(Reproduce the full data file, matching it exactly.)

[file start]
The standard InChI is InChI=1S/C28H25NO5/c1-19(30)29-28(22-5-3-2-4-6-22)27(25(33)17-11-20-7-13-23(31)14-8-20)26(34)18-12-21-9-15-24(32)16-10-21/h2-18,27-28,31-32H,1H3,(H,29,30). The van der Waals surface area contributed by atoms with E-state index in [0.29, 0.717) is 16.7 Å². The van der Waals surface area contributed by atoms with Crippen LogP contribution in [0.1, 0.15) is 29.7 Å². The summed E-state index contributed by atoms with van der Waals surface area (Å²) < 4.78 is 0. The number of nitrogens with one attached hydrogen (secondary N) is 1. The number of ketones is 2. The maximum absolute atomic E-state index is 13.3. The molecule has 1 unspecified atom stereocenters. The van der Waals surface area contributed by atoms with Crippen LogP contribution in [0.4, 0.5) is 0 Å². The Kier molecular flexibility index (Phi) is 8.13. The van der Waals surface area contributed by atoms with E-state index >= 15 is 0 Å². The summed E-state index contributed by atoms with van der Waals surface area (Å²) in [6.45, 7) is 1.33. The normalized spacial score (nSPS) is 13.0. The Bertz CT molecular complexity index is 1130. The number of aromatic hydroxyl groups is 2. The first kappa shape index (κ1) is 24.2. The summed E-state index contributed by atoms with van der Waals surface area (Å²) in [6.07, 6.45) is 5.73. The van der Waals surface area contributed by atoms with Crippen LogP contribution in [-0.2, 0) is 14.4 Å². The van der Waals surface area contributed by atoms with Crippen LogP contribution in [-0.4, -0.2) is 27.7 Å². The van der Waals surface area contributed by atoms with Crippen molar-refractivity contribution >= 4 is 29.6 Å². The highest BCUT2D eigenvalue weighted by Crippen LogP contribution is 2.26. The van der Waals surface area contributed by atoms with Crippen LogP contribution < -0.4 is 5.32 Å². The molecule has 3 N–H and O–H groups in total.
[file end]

The standard InChI is InChI=1S/C28H25NO5/c1-19(30)29-28(22-5-3-2-4-6-22)27(25(33)17-11-20-7-13-23(31)14-8-20)26(34)18-12-21-9-15-24(32)16-10-21/h2-18,27-28,31-32H,1H3,(H,29,30). The van der Waals surface area contributed by atoms with E-state index in [0.29, 0.717) is 16.7 Å². The van der Waals surface area contributed by atoms with Crippen LogP contribution in [0.1, 0.15) is 29.7 Å². The summed E-state index contributed by atoms with van der Waals surface area (Å²) < 4.78 is 0. The number of nitrogens with one attached hydrogen (secondary N) is 1. The number of ketones is 2. The maximum absolute atomic E-state index is 13.3. The molecule has 1 unspecified atom stereocenters. The van der Waals surface area contributed by atoms with Crippen LogP contribution in [0.4, 0.5) is 0 Å². The Kier molecular flexibility index (Phi) is 8.13. The van der Waals surface area contributed by atoms with E-state index >= 15 is 0 Å². The summed E-state index contributed by atoms with van der Waals surface area (Å²) in [6.45, 7) is 1.33. The normalized spacial score (nSPS) is 13.0. The Bertz CT molecular complexity index is 1130. The number of aromatic hydroxyl groups is 2. The first kappa shape index (κ1) is 24.2. The summed E-state index contributed by atoms with van der Waals surface area (Å²) in [6.07, 6.45) is 5.73. The van der Waals surface area contributed by atoms with Crippen LogP contribution in [-0.2, 0) is 14.4 Å². The van der Waals surface area contributed by atoms with Crippen LogP contribution in [-0.4, -0.2) is 27.7 Å². The van der Waals surface area contributed by atoms with Crippen molar-refractivity contribution >= 4 is 29.6 Å². The highest BCUT2D eigenvalue weighted by Crippen LogP contribution is 2.26. The van der Waals surface area contributed by atoms with Crippen LogP contribution < -0.4 is 5.32 Å². The molecule has 3 N–H and O–H groups in total.